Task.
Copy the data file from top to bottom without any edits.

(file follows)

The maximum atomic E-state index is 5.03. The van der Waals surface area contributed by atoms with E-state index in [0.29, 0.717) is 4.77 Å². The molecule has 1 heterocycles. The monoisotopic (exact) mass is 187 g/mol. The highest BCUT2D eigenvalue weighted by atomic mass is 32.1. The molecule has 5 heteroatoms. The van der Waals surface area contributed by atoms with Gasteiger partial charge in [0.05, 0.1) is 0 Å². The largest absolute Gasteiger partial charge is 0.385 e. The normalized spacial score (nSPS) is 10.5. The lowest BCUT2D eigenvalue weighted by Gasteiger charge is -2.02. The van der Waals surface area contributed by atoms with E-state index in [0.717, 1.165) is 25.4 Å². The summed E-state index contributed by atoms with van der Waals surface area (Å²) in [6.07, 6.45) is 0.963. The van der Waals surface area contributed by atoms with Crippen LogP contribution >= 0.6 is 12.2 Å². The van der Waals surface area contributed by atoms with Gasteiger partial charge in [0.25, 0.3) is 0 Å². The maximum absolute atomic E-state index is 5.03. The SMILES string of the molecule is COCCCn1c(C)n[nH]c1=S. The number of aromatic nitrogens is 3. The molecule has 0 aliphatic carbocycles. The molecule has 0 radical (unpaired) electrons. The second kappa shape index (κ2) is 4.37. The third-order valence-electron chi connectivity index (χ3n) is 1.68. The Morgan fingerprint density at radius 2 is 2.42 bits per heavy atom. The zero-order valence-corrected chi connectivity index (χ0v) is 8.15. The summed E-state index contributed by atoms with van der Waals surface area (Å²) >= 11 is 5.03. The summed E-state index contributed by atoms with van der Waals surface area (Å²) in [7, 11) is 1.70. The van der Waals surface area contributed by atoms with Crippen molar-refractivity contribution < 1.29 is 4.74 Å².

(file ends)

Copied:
The maximum atomic E-state index is 5.03. The van der Waals surface area contributed by atoms with E-state index in [0.29, 0.717) is 4.77 Å². The molecule has 1 heterocycles. The monoisotopic (exact) mass is 187 g/mol. The highest BCUT2D eigenvalue weighted by atomic mass is 32.1. The molecule has 5 heteroatoms. The van der Waals surface area contributed by atoms with Gasteiger partial charge in [0.05, 0.1) is 0 Å². The largest absolute Gasteiger partial charge is 0.385 e. The normalized spacial score (nSPS) is 10.5. The lowest BCUT2D eigenvalue weighted by Gasteiger charge is -2.02. The van der Waals surface area contributed by atoms with E-state index in [0.717, 1.165) is 25.4 Å². The summed E-state index contributed by atoms with van der Waals surface area (Å²) in [6.07, 6.45) is 0.963. The van der Waals surface area contributed by atoms with Crippen LogP contribution >= 0.6 is 12.2 Å². The van der Waals surface area contributed by atoms with Gasteiger partial charge in [0.25, 0.3) is 0 Å². The maximum absolute atomic E-state index is 5.03. The SMILES string of the molecule is COCCCn1c(C)n[nH]c1=S. The number of aromatic nitrogens is 3. The molecule has 0 aliphatic carbocycles. The molecule has 0 radical (unpaired) electrons. The second kappa shape index (κ2) is 4.37. The third-order valence-electron chi connectivity index (χ3n) is 1.68. The Morgan fingerprint density at radius 2 is 2.42 bits per heavy atom. The zero-order valence-corrected chi connectivity index (χ0v) is 8.15. The summed E-state index contributed by atoms with van der Waals surface area (Å²) >= 11 is 5.03. The summed E-state index contributed by atoms with van der Waals surface area (Å²) in [7, 11) is 1.70. The van der Waals surface area contributed by atoms with Crippen molar-refractivity contribution < 1.29 is 4.74 Å².